Following the Event Leviathan miniseries, Checkmate #1 is an intriguing look inside the DC Universe’s espionage world. Led by the mysterious figure known only as The King, a ragtag team consisting of Green Arrow, Lois Lane, Talia al Ghul, Steve Trevor, The Question, Manhunter, and Director Bones seek to reestablish Checkmate and take down Leviathan: a group led by Mark Shaw that has quickly become the most powerful counterintelligence agency in the world. But first, these spymasters have to get their own trust issues sorted out before they can make any moves against Shaw and Leviathan.
As a first issue, writer Brian Michael Bendis does a great job of introducing new readers to his long-running Leviathan saga. There are some ongoing plot threads from previous issues, but it doesn’t feel overwhelming to someone like me who hasn’t followed anything Leviathan related previously. In fact, many of the characters in this issue don’t really have a clue as to what’s going on either, which makes this a great jumping on point.
The issue is text-heavy, but Bendis manages to make it engaging the entire time. The only real complaint is Robin, who has some awkward and boring dialogue in the middle of the issue. He’s Damian Wayne, so I expected more sass from him than what we get in this issue. The real standout, however, is Lois Lane, a character that Bendis has had lots of time to familiarize himself with during his Superman and Action Comics runs. She doesn’t like being played for a fool and is constantly searching for answers, making her a perfect member for Checkmate. She has the issue’s best scene when she is confronted by a shady coworker at the Daily Planet and immediately understands who she’s dealing with. It’s mysterious, tense, and hopefully a good indicator for what we can expect from this miniseries going forward.
Although there is a lot of dialogue in this issue, Maleev’s artwork is still great to look at. It’s gritty, dark, and perfect for a story focused on spies and espionage. He also does a nice job of portraying the unique facial expressions of characters during conversations, whereas some artists tend to have same-face-itis. Overall, it’s a mostly restrained effort with standard layouts that are easy to follow. However, there’s a memorable scene in the beginning where Talia al Ghul lavishly sits upon a throne amidst the dead bodies of slain assassins, and Maleev perfectly captures the kind of cold-blooded confidence you’d expect from an al Ghul. The colors by Dave Stewart match well with Maleev’s dark and gritty artwork. Even scenes that are in broad daylight feel grim. Also, Josh Reed’s letters are clean and concise, ensuring that the dialogue-heavy conversations flow smoothly.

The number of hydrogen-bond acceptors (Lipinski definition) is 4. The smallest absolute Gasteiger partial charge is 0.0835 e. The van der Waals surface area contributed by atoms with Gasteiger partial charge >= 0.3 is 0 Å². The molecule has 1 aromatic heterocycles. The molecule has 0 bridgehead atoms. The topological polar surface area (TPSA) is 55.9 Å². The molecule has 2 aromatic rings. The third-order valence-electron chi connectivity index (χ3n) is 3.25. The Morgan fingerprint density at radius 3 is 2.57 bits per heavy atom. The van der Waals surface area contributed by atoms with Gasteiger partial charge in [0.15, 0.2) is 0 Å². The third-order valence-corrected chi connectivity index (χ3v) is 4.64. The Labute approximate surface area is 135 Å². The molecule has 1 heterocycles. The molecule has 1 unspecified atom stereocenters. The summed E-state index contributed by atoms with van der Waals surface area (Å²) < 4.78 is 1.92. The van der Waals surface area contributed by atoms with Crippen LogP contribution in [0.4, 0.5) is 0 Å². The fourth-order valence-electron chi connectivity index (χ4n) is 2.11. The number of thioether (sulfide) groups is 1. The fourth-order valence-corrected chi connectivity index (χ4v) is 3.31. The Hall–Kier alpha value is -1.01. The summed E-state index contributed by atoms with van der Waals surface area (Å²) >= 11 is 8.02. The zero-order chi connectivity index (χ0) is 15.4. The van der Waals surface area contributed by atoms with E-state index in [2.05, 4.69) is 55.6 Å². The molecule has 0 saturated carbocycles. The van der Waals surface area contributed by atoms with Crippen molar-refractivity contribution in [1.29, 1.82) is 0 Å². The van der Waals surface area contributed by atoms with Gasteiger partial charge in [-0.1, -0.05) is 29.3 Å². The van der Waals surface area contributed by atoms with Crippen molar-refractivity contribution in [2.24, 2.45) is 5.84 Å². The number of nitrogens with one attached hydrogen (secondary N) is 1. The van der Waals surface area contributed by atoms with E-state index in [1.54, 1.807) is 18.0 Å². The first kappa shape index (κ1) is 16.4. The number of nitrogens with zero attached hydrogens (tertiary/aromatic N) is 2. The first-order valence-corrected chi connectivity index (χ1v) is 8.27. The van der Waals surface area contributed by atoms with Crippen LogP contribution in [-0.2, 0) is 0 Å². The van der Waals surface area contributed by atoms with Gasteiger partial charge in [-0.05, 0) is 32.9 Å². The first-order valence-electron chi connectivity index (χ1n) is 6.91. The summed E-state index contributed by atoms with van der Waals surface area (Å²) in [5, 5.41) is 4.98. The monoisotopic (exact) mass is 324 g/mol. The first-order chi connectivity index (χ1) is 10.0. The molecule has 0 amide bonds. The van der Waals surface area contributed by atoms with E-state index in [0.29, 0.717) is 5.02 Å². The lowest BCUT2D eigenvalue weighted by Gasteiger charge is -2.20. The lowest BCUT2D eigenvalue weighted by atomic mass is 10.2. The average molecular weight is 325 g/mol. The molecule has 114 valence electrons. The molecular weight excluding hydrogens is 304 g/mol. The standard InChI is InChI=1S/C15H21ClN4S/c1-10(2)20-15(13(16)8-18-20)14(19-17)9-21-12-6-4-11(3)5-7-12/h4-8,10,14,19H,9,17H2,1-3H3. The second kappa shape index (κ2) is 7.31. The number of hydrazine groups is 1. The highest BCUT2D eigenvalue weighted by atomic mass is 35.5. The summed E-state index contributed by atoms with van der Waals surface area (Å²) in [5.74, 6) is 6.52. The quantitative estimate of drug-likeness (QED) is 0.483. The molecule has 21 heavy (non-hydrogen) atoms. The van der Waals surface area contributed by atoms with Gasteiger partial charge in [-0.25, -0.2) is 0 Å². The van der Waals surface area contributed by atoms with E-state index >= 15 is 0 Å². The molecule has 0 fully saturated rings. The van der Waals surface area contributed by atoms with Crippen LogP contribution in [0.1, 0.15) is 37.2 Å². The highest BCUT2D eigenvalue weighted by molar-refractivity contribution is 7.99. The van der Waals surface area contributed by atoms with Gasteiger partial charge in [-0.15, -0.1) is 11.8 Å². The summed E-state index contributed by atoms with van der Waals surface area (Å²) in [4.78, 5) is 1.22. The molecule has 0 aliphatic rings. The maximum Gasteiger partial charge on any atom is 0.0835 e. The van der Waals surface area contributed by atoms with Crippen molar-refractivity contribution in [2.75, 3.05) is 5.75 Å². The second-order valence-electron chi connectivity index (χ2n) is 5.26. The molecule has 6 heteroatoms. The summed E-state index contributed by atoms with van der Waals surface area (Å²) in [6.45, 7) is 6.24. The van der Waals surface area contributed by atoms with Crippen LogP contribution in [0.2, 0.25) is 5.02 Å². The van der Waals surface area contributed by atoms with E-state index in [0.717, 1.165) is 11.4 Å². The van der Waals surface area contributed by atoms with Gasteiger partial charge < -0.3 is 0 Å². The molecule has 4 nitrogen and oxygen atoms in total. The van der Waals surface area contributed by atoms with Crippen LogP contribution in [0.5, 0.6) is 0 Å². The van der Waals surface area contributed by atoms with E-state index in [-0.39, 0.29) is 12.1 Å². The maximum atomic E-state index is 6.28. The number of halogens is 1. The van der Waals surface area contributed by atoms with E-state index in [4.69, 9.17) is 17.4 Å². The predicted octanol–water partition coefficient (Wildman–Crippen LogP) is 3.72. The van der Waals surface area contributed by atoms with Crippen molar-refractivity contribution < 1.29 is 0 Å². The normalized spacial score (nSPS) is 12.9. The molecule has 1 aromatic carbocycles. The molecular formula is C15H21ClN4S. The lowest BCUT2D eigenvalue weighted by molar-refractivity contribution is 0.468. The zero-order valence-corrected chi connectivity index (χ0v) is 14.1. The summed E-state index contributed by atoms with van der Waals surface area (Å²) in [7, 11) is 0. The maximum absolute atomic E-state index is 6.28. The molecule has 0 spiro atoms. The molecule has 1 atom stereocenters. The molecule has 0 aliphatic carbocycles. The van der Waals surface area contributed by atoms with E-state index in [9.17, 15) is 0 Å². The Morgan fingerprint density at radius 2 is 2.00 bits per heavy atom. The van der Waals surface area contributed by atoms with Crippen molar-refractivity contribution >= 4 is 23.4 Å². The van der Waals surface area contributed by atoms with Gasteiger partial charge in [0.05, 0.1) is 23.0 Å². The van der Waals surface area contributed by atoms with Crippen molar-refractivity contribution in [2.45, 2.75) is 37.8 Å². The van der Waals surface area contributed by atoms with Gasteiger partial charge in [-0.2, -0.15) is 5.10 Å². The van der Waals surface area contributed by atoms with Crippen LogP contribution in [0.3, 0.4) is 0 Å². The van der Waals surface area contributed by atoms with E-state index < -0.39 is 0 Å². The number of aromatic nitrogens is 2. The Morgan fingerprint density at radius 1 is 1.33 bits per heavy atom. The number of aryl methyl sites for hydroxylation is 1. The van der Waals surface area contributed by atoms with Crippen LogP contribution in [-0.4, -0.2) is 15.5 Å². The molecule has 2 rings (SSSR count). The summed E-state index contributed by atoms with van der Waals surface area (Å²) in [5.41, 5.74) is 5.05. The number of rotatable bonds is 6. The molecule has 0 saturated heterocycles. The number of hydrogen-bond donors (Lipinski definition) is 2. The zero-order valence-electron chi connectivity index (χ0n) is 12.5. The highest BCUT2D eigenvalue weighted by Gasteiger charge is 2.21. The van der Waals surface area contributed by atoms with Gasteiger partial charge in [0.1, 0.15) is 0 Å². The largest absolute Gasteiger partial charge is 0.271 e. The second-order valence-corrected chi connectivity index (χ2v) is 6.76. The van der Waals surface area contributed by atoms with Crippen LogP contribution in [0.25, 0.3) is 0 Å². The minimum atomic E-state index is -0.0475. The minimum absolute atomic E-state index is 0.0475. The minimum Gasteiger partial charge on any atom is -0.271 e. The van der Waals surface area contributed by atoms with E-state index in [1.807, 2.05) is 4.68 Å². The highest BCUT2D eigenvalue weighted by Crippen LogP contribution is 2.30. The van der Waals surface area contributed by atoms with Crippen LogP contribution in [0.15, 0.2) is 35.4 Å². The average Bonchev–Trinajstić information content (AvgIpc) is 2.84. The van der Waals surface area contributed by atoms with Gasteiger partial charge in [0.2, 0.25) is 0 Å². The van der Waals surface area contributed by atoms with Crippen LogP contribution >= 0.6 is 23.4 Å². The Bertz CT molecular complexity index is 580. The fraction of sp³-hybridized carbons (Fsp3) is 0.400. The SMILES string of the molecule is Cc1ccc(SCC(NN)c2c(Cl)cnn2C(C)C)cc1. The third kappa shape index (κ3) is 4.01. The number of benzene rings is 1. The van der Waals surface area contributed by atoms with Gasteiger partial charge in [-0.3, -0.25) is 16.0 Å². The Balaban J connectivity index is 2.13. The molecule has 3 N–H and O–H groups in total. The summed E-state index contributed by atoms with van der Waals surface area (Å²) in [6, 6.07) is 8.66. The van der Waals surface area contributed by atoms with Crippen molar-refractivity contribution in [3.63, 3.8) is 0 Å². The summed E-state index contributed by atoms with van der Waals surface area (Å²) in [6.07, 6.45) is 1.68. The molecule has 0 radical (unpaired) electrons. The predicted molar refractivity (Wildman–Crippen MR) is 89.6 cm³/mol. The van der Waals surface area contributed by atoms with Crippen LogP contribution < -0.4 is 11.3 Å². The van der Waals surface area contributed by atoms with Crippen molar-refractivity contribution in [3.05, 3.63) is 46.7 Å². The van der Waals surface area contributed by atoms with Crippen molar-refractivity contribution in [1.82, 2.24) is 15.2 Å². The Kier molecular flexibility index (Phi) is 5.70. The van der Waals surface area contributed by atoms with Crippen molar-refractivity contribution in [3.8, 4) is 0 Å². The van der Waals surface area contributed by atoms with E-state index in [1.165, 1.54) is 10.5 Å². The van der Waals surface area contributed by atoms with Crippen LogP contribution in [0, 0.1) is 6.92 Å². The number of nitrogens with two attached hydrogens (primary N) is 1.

Checkmate #1 follows a long-running Leviathan saga that Bendis has been building for quite some time now, so I was unsure if I could reliably jump into this miniseries without any prior knowledge. But I’ve always enjoyed the espionage and underworld aspects of the DC Universe, so I took a stab at this first issue. Thankfully, Bendis has made this a perfect jumping on point for readers who may have missed out on Event Leviathan and everything else that came before it. Maleev’s art is also consistently great, and I’m glad that I’m finally getting to see his take on the darker side of the DC Universe.
If you’ve been stalling on jumping into Bendis’s Leviathan saga, Checkmate #1 is a great starting point to see if this story is for you.